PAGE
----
A blog dealing with either the joy of cinema or the agony of cinema--nothing in between.
Sunday, August 28, 2011
The Hound of the Baskervilles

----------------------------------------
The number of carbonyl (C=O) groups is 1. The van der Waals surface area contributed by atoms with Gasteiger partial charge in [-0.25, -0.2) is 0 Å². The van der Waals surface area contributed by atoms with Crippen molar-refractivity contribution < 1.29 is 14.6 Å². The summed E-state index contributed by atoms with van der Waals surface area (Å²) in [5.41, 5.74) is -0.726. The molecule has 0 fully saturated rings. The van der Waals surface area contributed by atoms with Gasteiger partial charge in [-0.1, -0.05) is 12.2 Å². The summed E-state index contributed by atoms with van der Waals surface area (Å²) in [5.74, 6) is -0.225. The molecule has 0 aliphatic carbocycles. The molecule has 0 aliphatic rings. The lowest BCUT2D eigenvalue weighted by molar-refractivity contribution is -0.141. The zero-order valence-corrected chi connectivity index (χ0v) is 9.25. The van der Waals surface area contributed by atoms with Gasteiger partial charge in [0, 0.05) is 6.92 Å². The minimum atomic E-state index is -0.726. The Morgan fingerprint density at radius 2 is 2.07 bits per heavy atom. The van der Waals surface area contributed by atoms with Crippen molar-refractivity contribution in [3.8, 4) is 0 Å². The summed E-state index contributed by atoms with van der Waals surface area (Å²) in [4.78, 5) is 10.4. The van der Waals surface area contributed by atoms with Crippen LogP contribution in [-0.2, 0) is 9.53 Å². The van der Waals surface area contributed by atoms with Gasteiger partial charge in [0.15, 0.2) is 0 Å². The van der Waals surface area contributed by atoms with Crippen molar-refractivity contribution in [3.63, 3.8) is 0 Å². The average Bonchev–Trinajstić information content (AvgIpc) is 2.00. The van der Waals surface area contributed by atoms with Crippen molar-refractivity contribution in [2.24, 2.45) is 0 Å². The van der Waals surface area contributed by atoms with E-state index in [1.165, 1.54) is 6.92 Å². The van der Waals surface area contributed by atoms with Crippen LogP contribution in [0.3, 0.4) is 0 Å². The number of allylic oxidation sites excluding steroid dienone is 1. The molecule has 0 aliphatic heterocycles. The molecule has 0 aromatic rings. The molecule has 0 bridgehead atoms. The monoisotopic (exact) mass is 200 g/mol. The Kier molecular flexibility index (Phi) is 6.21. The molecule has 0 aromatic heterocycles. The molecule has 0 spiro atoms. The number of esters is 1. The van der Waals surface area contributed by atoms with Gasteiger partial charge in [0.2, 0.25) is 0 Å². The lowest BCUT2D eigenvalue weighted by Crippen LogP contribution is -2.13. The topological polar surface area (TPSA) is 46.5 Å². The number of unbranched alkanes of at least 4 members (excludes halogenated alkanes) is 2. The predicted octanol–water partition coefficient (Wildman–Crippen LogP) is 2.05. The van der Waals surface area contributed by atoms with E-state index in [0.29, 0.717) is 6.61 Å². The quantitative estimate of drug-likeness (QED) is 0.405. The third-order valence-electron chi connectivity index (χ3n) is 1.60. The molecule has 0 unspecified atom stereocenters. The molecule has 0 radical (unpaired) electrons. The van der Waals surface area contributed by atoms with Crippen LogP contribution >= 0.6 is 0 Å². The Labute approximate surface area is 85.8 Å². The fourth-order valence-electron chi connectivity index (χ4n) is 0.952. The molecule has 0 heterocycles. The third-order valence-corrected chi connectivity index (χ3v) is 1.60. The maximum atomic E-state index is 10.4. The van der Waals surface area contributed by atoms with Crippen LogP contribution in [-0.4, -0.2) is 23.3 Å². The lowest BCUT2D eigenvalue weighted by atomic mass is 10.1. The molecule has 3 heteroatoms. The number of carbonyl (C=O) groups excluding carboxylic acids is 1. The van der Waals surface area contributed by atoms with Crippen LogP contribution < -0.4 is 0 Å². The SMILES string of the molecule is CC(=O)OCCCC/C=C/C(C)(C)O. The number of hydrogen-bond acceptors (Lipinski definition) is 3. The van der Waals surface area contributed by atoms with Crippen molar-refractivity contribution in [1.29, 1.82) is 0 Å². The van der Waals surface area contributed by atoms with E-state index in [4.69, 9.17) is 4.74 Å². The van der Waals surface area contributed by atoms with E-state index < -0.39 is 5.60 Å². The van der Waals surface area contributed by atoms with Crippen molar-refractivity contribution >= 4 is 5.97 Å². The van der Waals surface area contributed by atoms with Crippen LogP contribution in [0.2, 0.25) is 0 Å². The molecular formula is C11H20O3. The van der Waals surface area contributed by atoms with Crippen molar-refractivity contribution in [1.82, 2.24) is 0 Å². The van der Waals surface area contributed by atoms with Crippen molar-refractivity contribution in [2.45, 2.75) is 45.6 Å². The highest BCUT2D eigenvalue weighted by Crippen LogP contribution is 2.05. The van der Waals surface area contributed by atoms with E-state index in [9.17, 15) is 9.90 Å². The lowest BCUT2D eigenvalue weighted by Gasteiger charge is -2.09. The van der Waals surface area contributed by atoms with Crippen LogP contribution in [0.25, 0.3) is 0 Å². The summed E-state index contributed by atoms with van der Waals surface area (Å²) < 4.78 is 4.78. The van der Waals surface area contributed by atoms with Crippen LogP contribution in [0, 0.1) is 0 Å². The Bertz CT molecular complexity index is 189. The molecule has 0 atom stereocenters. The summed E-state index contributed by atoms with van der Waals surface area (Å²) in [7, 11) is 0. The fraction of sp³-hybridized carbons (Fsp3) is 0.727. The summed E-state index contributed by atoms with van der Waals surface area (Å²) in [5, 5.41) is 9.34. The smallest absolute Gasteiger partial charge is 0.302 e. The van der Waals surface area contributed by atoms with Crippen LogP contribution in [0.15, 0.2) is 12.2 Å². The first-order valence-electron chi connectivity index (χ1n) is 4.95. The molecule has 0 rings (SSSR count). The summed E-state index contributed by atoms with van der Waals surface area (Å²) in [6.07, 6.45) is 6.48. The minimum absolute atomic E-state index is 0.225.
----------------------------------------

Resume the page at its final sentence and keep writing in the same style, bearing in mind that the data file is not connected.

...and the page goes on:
On a manor on the English moors, Sir Charles Baskerville is killed by a rabid dog and an old legend is resurrected regarding a curse in the family. Fearing for the only Baskerville heir's safety, he hires the services of Sherlock Holmes to investigate the case. Instead of taking on the case himself, Holmes sends Dr. Watson to the manor to investigate, being too busy with his own affairs to take part. Yet, Holmes may not be as far away as he leads on. "The Hound of the Baskervilles" is one of Sir Arthur Conan Doyle's most often filmed story and was the first featuring Basil Rathbone and Nigel Bruce as the famed detective and his dear sidekick, both considered the foremost film actors to play the part. This adaptation of the story is thoroughly enjoyable fare blending light comedy with a good mystery. Not being a Holmes aficionado, I liked the way Holmes and Watson play off each other, Holmes acting bemused and Watson always serious. The moors add a nice aura and are a good setting for a film such as this one. The mystery unfolds in an intriguing fashion while we are given some light moments as well. "The Hound of the Baskervilles" is a fine adaptation of the beloved Doyle novel, at least for someone who is not versed in them.